As you said have another thread running to check config file or table, whatever then kill the relevant thread. Though, if the thread dealing with the connection is going to update a DB, don't know why you cant check config table and end the thread.

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  • CheeseSlice
    replied
    Originally posted by d000hg View Post
    My current understanding is that first of all this is all raw TCP/IP, you build a message byte-by-byte in a very exact way and then send it over ethernet. This message says "I want to receive a datastream". The remote device then will start tossing data at you each time something of interest happens; as mentioned above it's not clear if the connection remains open and I haven't done this low-level stuff for a long time - but it IS pretty low level. I believe the underlying hardware is really working over serial interface, etc, with an ethernet adapter (can't go into any more details for NDA etc).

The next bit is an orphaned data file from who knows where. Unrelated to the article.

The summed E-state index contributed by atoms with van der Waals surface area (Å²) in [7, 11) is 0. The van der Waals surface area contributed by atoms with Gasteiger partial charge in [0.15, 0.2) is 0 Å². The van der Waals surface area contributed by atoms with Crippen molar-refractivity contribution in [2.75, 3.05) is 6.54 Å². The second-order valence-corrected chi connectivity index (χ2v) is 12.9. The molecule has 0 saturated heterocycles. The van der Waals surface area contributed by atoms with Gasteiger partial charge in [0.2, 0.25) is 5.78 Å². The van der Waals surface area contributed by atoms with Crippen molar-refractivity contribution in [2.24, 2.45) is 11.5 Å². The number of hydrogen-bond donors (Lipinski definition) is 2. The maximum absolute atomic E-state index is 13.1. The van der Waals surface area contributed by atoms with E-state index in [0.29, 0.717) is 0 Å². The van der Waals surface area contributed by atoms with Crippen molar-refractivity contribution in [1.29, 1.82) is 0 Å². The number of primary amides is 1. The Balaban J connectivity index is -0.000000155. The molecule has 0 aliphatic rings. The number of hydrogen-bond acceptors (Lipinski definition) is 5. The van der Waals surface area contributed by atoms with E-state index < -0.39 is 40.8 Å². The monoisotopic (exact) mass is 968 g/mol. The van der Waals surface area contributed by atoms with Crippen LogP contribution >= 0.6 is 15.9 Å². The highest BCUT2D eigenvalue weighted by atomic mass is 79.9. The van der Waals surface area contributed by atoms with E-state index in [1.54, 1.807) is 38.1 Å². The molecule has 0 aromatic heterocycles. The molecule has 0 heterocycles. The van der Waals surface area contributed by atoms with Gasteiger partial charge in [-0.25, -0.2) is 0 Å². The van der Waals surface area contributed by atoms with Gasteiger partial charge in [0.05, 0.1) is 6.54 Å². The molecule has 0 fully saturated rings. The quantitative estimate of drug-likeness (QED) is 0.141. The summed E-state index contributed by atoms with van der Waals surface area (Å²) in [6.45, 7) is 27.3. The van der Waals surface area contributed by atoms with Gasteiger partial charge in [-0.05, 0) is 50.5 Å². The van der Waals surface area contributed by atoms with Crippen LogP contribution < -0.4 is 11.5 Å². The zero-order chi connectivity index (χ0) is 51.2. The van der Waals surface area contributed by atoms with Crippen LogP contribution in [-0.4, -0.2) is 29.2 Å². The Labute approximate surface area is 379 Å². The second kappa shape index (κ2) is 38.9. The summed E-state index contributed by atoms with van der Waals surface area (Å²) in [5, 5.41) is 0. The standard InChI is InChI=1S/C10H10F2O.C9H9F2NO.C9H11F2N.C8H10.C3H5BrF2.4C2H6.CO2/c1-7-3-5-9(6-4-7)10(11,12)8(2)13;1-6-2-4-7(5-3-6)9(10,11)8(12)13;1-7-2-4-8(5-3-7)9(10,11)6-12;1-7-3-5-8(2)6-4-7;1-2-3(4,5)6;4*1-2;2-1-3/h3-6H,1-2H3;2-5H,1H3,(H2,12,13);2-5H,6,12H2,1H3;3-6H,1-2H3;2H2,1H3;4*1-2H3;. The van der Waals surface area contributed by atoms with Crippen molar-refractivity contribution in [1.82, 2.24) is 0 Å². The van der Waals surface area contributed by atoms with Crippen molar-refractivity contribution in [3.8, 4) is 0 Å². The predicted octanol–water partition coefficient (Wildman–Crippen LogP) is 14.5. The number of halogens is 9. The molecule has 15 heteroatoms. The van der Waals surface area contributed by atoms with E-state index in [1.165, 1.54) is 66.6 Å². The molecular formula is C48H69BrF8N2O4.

To deal with that low level stuff, have a look at IoT gateways. Device sits at the remote location talking RS232 or whatever, and forwards telemetry etc onto the IoT hub,... if you were considering that architecture.
    All of this of course depends on how many devices (a few, thousands?), what you need to do with the data, what capabilities you want, etc, etc.

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  • d000hg
    replied